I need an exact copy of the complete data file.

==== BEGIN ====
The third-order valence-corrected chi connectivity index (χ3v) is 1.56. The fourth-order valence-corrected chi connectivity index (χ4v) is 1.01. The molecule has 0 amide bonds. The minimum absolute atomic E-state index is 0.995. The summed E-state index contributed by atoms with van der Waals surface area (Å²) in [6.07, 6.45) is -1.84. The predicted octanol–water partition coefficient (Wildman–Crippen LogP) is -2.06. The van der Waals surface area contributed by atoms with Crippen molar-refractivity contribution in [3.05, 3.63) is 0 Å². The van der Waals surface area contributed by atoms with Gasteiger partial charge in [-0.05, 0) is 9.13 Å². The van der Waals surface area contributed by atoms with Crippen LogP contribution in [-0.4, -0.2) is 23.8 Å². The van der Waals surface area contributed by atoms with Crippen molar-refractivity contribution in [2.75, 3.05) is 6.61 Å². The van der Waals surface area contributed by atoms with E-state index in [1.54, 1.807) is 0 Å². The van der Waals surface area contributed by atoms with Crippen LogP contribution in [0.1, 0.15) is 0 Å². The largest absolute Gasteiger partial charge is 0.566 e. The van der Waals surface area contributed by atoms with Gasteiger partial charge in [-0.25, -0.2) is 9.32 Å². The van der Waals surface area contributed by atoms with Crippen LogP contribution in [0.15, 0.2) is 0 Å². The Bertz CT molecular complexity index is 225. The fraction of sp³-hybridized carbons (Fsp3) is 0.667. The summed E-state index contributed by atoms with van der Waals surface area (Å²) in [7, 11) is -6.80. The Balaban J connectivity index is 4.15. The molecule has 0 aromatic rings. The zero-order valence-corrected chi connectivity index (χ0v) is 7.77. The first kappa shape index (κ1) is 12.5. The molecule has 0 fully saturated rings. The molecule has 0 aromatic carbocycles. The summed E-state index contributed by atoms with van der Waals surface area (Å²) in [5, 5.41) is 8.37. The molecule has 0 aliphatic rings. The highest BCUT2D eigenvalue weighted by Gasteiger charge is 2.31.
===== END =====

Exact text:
The third-order valence-corrected chi connectivity index (χ3v) is 1.56. The fourth-order valence-corrected chi connectivity index (χ4v) is 1.01. The molecule has 0 amide bonds. The minimum absolute atomic E-state index is 0.995. The summed E-state index contributed by atoms with van der Waals surface area (Å²) in [6.07, 6.45) is -1.84. The predicted octanol–water partition coefficient (Wildman–Crippen LogP) is -2.06. The van der Waals surface area contributed by atoms with Crippen molar-refractivity contribution in [3.05, 3.63) is 0 Å². The van der Waals surface area contributed by atoms with Gasteiger partial charge in [-0.05, 0) is 9.13 Å². The van der Waals surface area contributed by atoms with Crippen LogP contribution in [-0.4, -0.2) is 23.8 Å². The van der Waals surface area contributed by atoms with Crippen molar-refractivity contribution in [2.75, 3.05) is 6.61 Å². The van der Waals surface area contributed by atoms with E-state index in [1.54, 1.807) is 0 Å². The van der Waals surface area contributed by atoms with Crippen LogP contribution in [0.1, 0.15) is 0 Å². The largest absolute Gasteiger partial charge is 0.566 e. The van der Waals surface area contributed by atoms with Gasteiger partial charge in [-0.25, -0.2) is 9.32 Å². The van der Waals surface area contributed by atoms with Crippen LogP contribution in [0.15, 0.2) is 0 Å². The Bertz CT molecular complexity index is 225. The fraction of sp³-hybridized carbons (Fsp3) is 0.667. The summed E-state index contributed by atoms with van der Waals surface area (Å²) in [7, 11) is -6.80. The Balaban J connectivity index is 4.15. The molecule has 0 aromatic rings. The zero-order valence-corrected chi connectivity index (χ0v) is 7.77. The first kappa shape index (κ1) is 12.5. The molecule has 0 fully saturated rings. The molecule has 0 aromatic carbocycles. The summed E-state index contributed by atoms with van der Waals surface area (Å²) in [5, 5.41) is 8.37. The molecule has 0 aliphatic rings. The highest BCUT2D eigenvalue weighted by Gasteiger charge is 2.31.